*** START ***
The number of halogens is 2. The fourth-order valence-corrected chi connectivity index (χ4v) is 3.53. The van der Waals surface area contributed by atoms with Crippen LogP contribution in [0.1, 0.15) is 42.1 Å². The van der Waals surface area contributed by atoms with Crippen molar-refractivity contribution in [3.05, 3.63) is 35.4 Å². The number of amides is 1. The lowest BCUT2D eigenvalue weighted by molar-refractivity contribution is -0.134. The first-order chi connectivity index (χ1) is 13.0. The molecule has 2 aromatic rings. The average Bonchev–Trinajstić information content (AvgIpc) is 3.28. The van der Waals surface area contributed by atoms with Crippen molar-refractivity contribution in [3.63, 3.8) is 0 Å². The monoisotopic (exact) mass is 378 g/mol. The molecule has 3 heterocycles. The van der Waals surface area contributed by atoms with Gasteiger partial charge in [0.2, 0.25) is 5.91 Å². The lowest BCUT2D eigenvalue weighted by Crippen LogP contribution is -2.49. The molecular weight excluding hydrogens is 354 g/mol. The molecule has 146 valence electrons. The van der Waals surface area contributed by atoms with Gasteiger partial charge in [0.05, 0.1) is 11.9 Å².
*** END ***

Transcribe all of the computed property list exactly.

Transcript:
The number of halogens is 2. The fourth-order valence-corrected chi connectivity index (χ4v) is 3.53. The van der Waals surface area contributed by atoms with Crippen LogP contribution in [0.1, 0.15) is 42.1 Å². The van der Waals surface area contributed by atoms with Crippen molar-refractivity contribution in [3.05, 3.63) is 35.4 Å². The number of amides is 1. The lowest BCUT2D eigenvalue weighted by molar-refractivity contribution is -0.134. The first-order chi connectivity index (χ1) is 13.0. The molecule has 2 aromatic rings. The average Bonchev–Trinajstić information content (AvgIpc) is 3.28. The van der Waals surface area contributed by atoms with Crippen molar-refractivity contribution in [3.63, 3.8) is 0 Å². The monoisotopic (exact) mass is 378 g/mol. The molecule has 3 heterocycles. The van der Waals surface area contributed by atoms with Gasteiger partial charge in [0.2, 0.25) is 5.91 Å². The lowest BCUT2D eigenvalue weighted by Crippen LogP contribution is -2.49. The molecular weight excluding hydrogens is 354 g/mol. The molecule has 146 valence electrons. The van der Waals surface area contributed by atoms with Gasteiger partial charge in [0.05, 0.1) is 11.9 Å².